"Defendant was indicted for robbery from the person of Louis W. Perry, an automobile and a set of keys. The evidence tended to show that this occurred at the home of Perry. The automobile and keys were used to aid in effecting a burglary and larceny from the store of Perry of valuable jewelry. Since the indictment charged the robbery of Perry of the keys and automobile, it is claimed that evidence of the burglary and larceny *650 from the store is of another crime and not permitted by law. "But the rule is that if several crimes in fact constitute one criminal transaction, evidence of all such crimes may be given as part of the res gestae of the offense with which defendant is charged.Allison v. State, 1 Ala.App. 206, 55 So. 453; Askew v. State, 6 Ala.App. 41, 60 So. 455; Ingram v. State, 39 Ala. 247, 84 Am.Dec. 782."

Also, the Supreme Court in Jackson v. State, 229 Ala. 48, 155 So. 581, made pronouncements as follows:

"But this case is governed by another and different principle. Everything constituting the one continuous transaction is admissible as of the res gestae. No matter how many distinct crimes may be involved, all the details of the one continuous criminal occurrence or adventure may be considered by the jury in passing upon the culpability, the wickedness, and depravity of the crime for which the party is being tried. In cases of robbery the jury is given a wide range of discretion in fixing the punishment. They may look to all the circumstances constituting part of the res gestae in meeting out punishment within the limits prescribed by law. It follows all these circumstances are the subject of legitimate argument on the part of the solicitor. Ingram v. State, supra; Kennedy v. State, 182 Ala. 10, 62 So. 49; Smith v. State, 88 Ala. 73, 7 So. 52; 16 C.J. § 1115."

The quoted paragraphs, supra, appear in our case of Lambert v. State, 48 Ala.App. 600, 266 So. 2d 812, wherein we pointed out that the robbery, the subject of the opinion "... is the felonious and forcible taking of the property of another from his person, or in his presence, against his will, by violence or by putting him in fear." and was "... one continuous transaction or one continuous occurrence and everything that was done was admissible as of the res gestae. ..."

The entire harassment, threats and other kindred acts and unlawful conduct of defendant in the instant case from the time he accosted prosecutrix at Lloyd Nolan Hospital and took charge of her automobile, imprisoning her therein, until he fled the scene in the wooded area, was continuing in character and sequence and formed the res gestae. The jury was entitled to consider this evidence in reaching a judgment as to appellant's guilt or innocence of robbery as charged, and in fixing punishment for the offense of robbery. Jackson, supra.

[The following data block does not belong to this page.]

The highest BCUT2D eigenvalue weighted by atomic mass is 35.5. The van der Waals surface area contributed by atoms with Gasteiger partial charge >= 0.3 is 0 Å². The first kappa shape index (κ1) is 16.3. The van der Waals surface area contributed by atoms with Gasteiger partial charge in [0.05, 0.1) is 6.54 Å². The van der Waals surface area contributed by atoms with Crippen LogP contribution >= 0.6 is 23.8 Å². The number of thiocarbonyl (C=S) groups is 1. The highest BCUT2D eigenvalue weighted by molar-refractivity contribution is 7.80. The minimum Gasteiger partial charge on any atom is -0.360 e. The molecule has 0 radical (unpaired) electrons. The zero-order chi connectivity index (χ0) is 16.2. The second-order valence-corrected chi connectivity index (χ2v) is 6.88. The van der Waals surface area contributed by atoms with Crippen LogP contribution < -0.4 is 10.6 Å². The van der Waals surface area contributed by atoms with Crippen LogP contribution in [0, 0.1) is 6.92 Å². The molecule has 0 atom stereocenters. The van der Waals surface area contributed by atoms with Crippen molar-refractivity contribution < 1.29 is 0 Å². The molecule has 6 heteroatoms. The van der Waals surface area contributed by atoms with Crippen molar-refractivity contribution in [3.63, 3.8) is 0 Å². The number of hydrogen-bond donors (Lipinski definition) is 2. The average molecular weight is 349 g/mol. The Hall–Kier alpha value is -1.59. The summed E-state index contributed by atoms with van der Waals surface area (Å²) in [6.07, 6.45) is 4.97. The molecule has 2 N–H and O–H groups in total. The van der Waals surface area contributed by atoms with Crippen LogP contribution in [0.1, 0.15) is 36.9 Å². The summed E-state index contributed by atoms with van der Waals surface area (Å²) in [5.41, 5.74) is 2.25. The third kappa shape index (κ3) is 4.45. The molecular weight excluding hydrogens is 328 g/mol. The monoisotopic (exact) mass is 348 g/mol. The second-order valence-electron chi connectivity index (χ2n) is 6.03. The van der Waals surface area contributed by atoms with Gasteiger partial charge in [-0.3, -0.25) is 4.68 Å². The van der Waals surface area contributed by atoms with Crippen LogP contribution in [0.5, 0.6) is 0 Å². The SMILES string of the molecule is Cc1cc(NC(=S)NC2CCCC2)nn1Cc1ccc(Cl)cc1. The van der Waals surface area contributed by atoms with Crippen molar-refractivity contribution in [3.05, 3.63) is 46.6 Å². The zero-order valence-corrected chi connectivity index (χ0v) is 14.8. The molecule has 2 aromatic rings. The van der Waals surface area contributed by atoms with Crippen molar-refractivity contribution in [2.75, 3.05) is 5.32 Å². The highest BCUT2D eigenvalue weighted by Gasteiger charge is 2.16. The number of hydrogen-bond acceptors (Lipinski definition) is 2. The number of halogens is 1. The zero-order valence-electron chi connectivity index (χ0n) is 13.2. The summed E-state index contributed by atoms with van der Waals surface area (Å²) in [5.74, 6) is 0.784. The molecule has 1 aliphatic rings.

The record indicates that only those jurors who answered that under no circumstances would they vote for the death penalty were challenged for cause and excused. Witherspoon v. State, 391 U.S. 510, 88 S. Ct. 1770, 20 L. Ed. 2d 776; Jackson v. State, 285 Ala. 564, 234 So. 2d 579. The excusals were legally justified and free of error.

We find no prejudicial error on the part of the trial court in its ruling.

Since this appeal reached this Court on December 7, 1970, the Supreme Court of the United States, on June 29, 1972, announced its opinion in Furman v. Georgia, 408 U.S. 238, 92 S. Ct. 2726, 33 L. Ed. 2d 346, which eliminated the death penalty for robbery from our robbery statute. The affected statute, Tit. 14, § 415, Code of Alabama, 1940, recompiled 1958, reads as follows:

"Any person who is convicted of robbery shall be punished, at the discretion of the jury, by death, or by imprisonment in the penitentiary for not less than ten years."

Thus, the sentence of death imposed upon the appellant, John Henry Jones, Jr., is vacated and set aside. In lieu and instead thereof, the sentence is corrected to provide that said appellant be imprisoned in the State penitentiary for the term of his natural lie. The Clerk of this Court shall furnish a certified copy of this order *651 to the Clerk of the Circuit Court of Jefferson County, and the Clerk of that Court shall issue a commitment in this case based upon this sentence of life imprisonment and shall forward the commitment to the Board of Corrections.

It follows that except as to the death sentence, the judgment of the circuit court is affirmed. With regard to the death sentence, the judgment of the circuit court is modified and the sentence is reduced to life imprisonment, and as modified, the judgment is affirmed. Robert Swain v. State, Ala., 274 So. 2d 305.

Modified and affirmed.

CATES, P. J., and ALMON, TYSON and HARRIS, JJ., concur.

DeCARLO, J., recuses self.